|Born||Wilfred Glyn Greatorex|
27 May 1921
|Died||14 October 2002 (aged 81)|
Taplow, Buckinghamshire, England, United Kingdom
|Occupation||Television writer, Screenwriter, script editor, Television producer|
Wilfred Glyn Greatorex (27 May 1921 – 14 October 2002) was an English television and film writer, script editor and producer. He was creator of such series as Secret Army, 1990, Plane Makers and its sequel The Power Game, Hine, Brett, Man At The Top, Man From Haven and The Inheritors. He also wrote the screenplay for the 1969 film Battle of Britain. He was described by The Guardian newspaper as "one of the most prolific and assured of television script-writers and editors from the 1960s into the 1980s". Starting off as a journalist, he got his big break as a TV writer on Lew Grade's ATV service writing dramas about journalism, such as Deadline Midnight and Front Page Story. He wrote a number of books, including one about the Battle of Arnhem as ghostwriter for Major General Roy Urquhart.
As a TV script editor he also worked on series such as Danger Man and was also creator/producer of The Inheritors, Hine and The Power Game. Papers discovered at a Norfolk auction house in 2011 reveal that 'Hine' had a budget of £84,000, the equivalent of close to £1m some forty years later.
In 1977, he came up with the dystopian drama series 1990 for BBC2, starring Edward Woodward. Greatorex dubbed the series "Nineteen Eighty-Four plus six". Over its two series it portrayed "a Britain in which the rights of the individual had been replaced by the concept of the common good – or, as I put it more brutally, a consensus tyranny." The same year he also devised (with Gerard Glaister) the BBC1 wartime drama Secret Army. The show later inspired the sitcom parody 'Allo 'Allo!.
When talking about his writing style he said "I am opposed to soft-centred characters, which is why I don't create a lot of Robin Hoods. The world's full of hard cases, real villains. And they need to be confronted with other characters just as hard."
|Look at Life||
|The Plane Makers||
|The Power Game||
|Nobody Runs Forever||
|Man in a Suitcase||
|Battle of Britain||
|The Man from Haven||
|Oil Strike North||
- Greatorex, Wilfred; Fleming, William Ernest (1 January 1957). Diamond Fever, an account of the experiences of William E. Fleming as a diamond prospector in British Guiana. Cassell.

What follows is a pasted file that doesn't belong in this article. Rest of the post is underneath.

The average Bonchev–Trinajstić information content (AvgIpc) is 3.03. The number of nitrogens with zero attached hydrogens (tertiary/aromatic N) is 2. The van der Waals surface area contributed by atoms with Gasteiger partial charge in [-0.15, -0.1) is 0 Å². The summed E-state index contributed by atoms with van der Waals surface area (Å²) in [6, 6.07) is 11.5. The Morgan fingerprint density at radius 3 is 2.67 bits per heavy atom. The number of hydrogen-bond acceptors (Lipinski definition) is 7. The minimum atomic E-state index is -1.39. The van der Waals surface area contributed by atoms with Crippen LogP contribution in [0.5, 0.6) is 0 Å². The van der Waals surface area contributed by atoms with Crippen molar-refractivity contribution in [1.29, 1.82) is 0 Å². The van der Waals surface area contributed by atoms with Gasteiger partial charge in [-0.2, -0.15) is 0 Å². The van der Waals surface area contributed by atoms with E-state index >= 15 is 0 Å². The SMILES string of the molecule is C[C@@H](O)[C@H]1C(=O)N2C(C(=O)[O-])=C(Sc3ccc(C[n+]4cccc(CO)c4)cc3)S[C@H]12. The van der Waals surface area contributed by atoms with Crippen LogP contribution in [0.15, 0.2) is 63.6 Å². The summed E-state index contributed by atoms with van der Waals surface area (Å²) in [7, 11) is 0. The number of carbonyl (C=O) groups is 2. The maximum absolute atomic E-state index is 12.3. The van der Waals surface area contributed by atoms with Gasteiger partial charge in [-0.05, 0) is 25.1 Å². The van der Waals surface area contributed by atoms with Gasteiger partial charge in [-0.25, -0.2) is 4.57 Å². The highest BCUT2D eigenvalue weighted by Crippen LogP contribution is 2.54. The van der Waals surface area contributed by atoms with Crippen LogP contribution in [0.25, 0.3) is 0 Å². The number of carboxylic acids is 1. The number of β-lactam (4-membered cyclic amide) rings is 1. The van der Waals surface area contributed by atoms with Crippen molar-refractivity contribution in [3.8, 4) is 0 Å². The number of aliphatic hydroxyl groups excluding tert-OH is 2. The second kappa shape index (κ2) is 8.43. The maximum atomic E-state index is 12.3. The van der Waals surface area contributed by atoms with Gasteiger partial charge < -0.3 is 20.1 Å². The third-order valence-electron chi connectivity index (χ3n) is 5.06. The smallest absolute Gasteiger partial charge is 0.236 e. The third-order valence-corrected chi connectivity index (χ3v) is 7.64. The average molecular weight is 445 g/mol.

- Urquhart, Major-General Robert Elliott; Greatorex, Wilfred (May 1958). Arnhem. Cassell.
- Greatorex, Wilfred (16 October 1975). The Freelancers. Littlehampton Book Services. ISBN 978-0297770145.
- Greatorex, Wilfred (9 September 1976). Crossover. Littlehampton Book Services. ISBN 978-0297771616.
- Greatorex, Wilfred (February 1977). Three Potato Four. Putnam. ISBN 978-0698107649.
- Greatorex, Wilfred (1977). 1990: Book One. Sphere. ISBN 9780722140093. Based on the BBC television series.
- Greatorex, Wilfred (23 March 1978). 1990: Book Two. Sphere. ISBN 978-0722140017.
- Greatorex, Wilfred (1979). Quicksand. Weidenfeld & Nicolson. ISBN 978-0297774549.
- Greatorex, Wilfred (1 January 1982). Airline, Take Off. Futura Publications. ISBN 978-0708821411. Based on the Yorkshire Television series.
- Greatorex, Wilfred (25 February 1982). Airline, Ruskin's Berlin. Futura Publications. ISBN 978-0708821695.
- Greatorex, Wilfred (4 March 1986). The Button Zone. Signet. ISBN 978-0451141521.
- Greatorex, Wilfred (30 August 1990). Eminent Persons. Weidenfeld & Nicolson. ISBN 978-0297840343.
- "Wilfred Greatorex". IMDb. Retrieved 2 March 2008.
- Vahimagi, Tise. "Greaterox, Wilfred (1922–2002)". Screenonline. Retrieved 2 March 2008.
- Purser, Phillip (17 October 2002). "Obituary: Wilfred Greaterox". The Guardian. Retrieved 2 March 2008.
- "1990 episode Guide". Action TV. Archived from the original on 9 May 2006. Retrieved 2 March 2008.
- "Wilfred Greaterox obituary". The Times. London. 17 October 2002. Retrieved 2 March 2008.